Conserving Ohio's historic barns is obviously a matter of good stewardship. Barns that are still in use have a much greater chance of survival than those that are not, but farming methods have changed greatly since the 19th century, and many barns are no longer considered worth maintaining. Keeping these barns from being lost will either require support from community or governmental agencies or a change in perception by their owners as to their value. Neither of these goals is easily accomplished.
Governmental sources of funding are slow in coming but some states have realized the importance and significance of their barns and have established grant programs for barn conservation. New York State began a program in 2000 that made $2,000,000 available for barn repairs. The program was set up on an application basis and roughly 50 barns are selected each year to receive funds based on their needs. Program administrator Randy Nash soon realized the dilemma created by the program. Although many more applications were received than could be accepted, finding the qualified contractors needed to do the repairs was impossible. Many of the original repair grants have yet to be fulfilled.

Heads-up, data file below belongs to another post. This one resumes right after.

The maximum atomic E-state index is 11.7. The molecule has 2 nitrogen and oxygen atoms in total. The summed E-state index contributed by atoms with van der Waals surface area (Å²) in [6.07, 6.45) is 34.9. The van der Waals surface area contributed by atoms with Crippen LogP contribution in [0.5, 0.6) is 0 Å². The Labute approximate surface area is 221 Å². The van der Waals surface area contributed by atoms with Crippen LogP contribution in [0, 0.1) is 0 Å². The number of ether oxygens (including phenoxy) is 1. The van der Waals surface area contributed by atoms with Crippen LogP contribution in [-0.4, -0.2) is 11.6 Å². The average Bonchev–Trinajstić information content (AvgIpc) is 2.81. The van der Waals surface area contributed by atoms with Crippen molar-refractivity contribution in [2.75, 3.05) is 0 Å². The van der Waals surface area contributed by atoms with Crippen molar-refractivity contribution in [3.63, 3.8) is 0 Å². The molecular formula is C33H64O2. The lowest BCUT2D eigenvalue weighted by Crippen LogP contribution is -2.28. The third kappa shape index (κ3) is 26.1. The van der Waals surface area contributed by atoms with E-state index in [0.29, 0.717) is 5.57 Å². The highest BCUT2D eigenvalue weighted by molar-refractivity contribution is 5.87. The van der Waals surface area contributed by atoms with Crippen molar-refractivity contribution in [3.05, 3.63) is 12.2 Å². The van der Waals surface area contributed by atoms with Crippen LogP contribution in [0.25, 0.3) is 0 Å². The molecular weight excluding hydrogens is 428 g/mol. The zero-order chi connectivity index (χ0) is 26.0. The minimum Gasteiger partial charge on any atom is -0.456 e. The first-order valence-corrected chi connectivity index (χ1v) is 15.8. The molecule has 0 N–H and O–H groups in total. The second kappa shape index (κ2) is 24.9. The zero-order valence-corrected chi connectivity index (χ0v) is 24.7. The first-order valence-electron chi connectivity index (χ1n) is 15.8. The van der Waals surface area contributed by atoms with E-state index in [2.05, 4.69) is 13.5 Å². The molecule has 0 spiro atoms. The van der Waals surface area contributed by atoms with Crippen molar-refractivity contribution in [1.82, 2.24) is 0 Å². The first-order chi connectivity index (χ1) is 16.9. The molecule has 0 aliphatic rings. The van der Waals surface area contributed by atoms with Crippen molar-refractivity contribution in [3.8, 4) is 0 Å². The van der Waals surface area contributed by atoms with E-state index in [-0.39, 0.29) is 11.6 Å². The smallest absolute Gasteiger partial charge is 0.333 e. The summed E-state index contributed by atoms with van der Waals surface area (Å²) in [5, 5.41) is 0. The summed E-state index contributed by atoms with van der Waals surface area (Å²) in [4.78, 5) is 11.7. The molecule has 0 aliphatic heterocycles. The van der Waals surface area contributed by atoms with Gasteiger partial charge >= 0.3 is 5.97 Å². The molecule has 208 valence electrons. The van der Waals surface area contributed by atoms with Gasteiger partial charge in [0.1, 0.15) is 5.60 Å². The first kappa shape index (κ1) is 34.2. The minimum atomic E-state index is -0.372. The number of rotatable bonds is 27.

A similar form of legislation which passed at a federal level in 2002 also met a roadblock. Although the Historic Barn Preservation Program was accepted as part of the Farm Bill, the $25,000,000 it made available has yet to be funded. If this funding were to become available it would be distributed through State Historic Preservation Offices and statewide non-profit organizations established with a focus on barn conservation. Many states have seen the establishment of these types of "grass roots" organizations. These include the New York State Barn Coalition, Michigan Barn Preservation Network and Friends of Ohio Barns. These types of organizations provide information through newsletters, workshops and conferences to barn owners as well as barn lovers about the history of barns and barn types as well as barn lore and maintenance guidelines.
On a national level the National Trust for Historic Preservation sponsored its first "barn tour" during the National Preservation Conference held in 2002 in Cleveland. The sold out bus tour visited several barns throughout Geauga County including a working Amish farm still using the barn to support their horse powered farming operation. Another successful program focused on barns is the The National Trust for Historic Preservation.
If Ohio's beautiful barns are to survive as a symbol of our great agricultural heritage, some basic changes have to occur. These changes can happen at many levels from owner awareness to state budget line items, but nothing will happen without public interest and support. The steady decline and loss of the barn as a symbol of Ohio does not have to be inevitable, but if it goes unchecked we will no longer have to suffer looking at barns collapsing along our roadways. They will all be gone.